Employees who have joined their workplace recently and may still be adjusting to processes and best practices.
The process of establishing a new employee in a workplace. Onboarding can include completing legally required paperwork, training, and meeting other workers.
Someone who may be a good fit for a job that they are not actively seeking. Passive candidates are typically more difficult to recruit than candidates who are actively job-seeking, but they can be important in the fight against the healthcare talent shortage.
A payment model where a business pays an advertiser a specific amount each time a user clicks through an online ad.
Pre-screening, Pre-employment screening
A question or series of questions used to assess a candidate’s skills or experiences early in the application stage. Pre-screening questions are often a part of a quick apply process and may be used in place of cover letters.
A recruiting strategy that uses marketing techniques to drive more applicants to jobs.
Referral program, Employee referral program
A program, run by an individual business, used to encourage employees to refer people in their social circle to job openings. Some businesses offer rewards, like monetary bonuses, to employees who refer candidates who then go on to accept job offers.
The percentage of employees who stay in their roles each year. Retention rates vary widely across different healthcare professions. Among nurses, burn care and women’s health have some of the highest retention rates, while emergency services and step-down care have some of the highest.
Return on investment
Return on investment, or ROI, is the measure of your monetary gains against the cost of getting those results. For recruitment, your return on investment is the monetary value added by a new hire weighed against the cost of recruiting and hiring them.
During a right-to-hire period, a worker is employed through a staffing agency to work for a business, with the possibility of the business extending a permanent employment offer when the temporary contract ends.
The process of assessing a candidate through questions, application materials, interviews, or tests.
Work that is disconnected from the needs and actions of other teams, workers, or initiatives. When workers fall into silos, they don’t see the full picture impacting their business. They may wind up replicating work or failing to adjust to developing needs.
A recruitment strategy that uses social media to connect with potential candidates.
A collective term referring to all aspects of talent management, including recruitment, hiring, and employee operations.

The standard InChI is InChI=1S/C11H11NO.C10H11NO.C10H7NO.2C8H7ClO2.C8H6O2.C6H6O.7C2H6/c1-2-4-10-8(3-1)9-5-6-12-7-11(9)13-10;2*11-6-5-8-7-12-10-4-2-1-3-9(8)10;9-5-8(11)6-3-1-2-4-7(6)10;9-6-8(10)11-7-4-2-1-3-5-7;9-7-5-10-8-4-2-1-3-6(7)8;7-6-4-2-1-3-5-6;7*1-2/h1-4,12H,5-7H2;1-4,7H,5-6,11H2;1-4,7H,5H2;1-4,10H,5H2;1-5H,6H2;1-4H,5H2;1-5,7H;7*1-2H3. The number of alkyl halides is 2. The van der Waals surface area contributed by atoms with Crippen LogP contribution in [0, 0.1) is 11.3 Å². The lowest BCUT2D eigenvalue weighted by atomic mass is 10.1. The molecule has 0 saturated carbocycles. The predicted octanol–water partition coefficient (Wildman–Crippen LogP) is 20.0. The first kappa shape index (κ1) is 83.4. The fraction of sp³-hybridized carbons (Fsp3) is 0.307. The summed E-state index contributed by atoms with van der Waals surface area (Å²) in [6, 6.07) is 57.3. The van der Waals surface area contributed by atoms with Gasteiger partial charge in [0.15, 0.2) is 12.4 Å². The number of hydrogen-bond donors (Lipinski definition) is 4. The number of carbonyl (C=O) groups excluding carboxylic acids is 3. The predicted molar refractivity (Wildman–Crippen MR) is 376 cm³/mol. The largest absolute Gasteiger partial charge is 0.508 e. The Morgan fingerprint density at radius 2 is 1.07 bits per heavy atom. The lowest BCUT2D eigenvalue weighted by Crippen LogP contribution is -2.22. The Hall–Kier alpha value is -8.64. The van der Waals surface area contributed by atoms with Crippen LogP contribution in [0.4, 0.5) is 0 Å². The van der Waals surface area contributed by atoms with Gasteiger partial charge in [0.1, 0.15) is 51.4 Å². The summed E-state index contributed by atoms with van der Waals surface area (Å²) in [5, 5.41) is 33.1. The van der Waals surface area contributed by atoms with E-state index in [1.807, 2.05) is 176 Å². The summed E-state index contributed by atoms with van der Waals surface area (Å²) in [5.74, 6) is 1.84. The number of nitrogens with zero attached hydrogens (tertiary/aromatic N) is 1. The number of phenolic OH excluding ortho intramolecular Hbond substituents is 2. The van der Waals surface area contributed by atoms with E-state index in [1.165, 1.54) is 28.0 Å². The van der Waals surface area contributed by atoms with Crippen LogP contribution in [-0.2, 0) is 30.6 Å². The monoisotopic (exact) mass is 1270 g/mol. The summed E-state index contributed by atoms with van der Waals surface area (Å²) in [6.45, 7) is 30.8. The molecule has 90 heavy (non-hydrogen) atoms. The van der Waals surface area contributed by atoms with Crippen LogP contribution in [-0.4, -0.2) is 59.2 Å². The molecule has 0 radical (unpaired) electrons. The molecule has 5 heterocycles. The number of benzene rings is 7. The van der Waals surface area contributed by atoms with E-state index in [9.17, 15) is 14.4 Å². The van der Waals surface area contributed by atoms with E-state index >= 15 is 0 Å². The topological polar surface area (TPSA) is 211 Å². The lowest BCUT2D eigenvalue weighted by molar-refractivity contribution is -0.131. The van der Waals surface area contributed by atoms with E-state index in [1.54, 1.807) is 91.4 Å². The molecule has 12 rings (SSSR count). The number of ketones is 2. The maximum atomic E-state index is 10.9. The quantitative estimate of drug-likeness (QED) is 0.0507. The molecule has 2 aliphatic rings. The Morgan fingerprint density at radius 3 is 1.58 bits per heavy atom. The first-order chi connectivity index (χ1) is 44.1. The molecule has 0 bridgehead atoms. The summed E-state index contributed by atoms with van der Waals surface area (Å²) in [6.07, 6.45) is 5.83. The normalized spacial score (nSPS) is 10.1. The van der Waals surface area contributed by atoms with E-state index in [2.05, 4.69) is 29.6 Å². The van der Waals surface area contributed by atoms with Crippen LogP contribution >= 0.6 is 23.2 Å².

Staffing ratios, Nurse-to-patient ratios
The ratio of care providers to patients that is required to ensure healthcare services are safe and legal. There is currently no federal law mandating staffing ratios. Also known as “safe staffing.”
A pool of candidates who are in the process of being assessed.
The process of planning for upcoming workforce development, retention, and recruiting.
A talent shortage occurs when an industry has more open positions than qualified job-seeking candidates. Most healthcare professions are experiencing a talent shortage currently, due in part to Baby Boomers reaching retirement age. The Bureau of Labor Statistics projects that RNs alone will have 194,500 openings every year from now through the end of the decade.
Workers who are employed on a temporary contract. Includes most agency workers and travel nurses.
The time it takes an employer to fill a vacancy. Time-to-fill includes the time it takes an employer to find a candidate. Therefore, it’s typically longer than time-to-hire. For healthcare, it takes an average of 49 days to fill a role.
The length of time between connecting with a candidate and officially hiring them as an employee. Time-to-hire can be improved with a quicker candidate screening and an efficient offer process.
The percentage of employees who leave their business every year. In 2021, about 41% of RNs and 46% of CNAs left their jobs.
A standard process for accomplishing a certain goal. A hiring workflow will typically include stages like screening, verifying licensure, completing a background check, and sending an offer letter.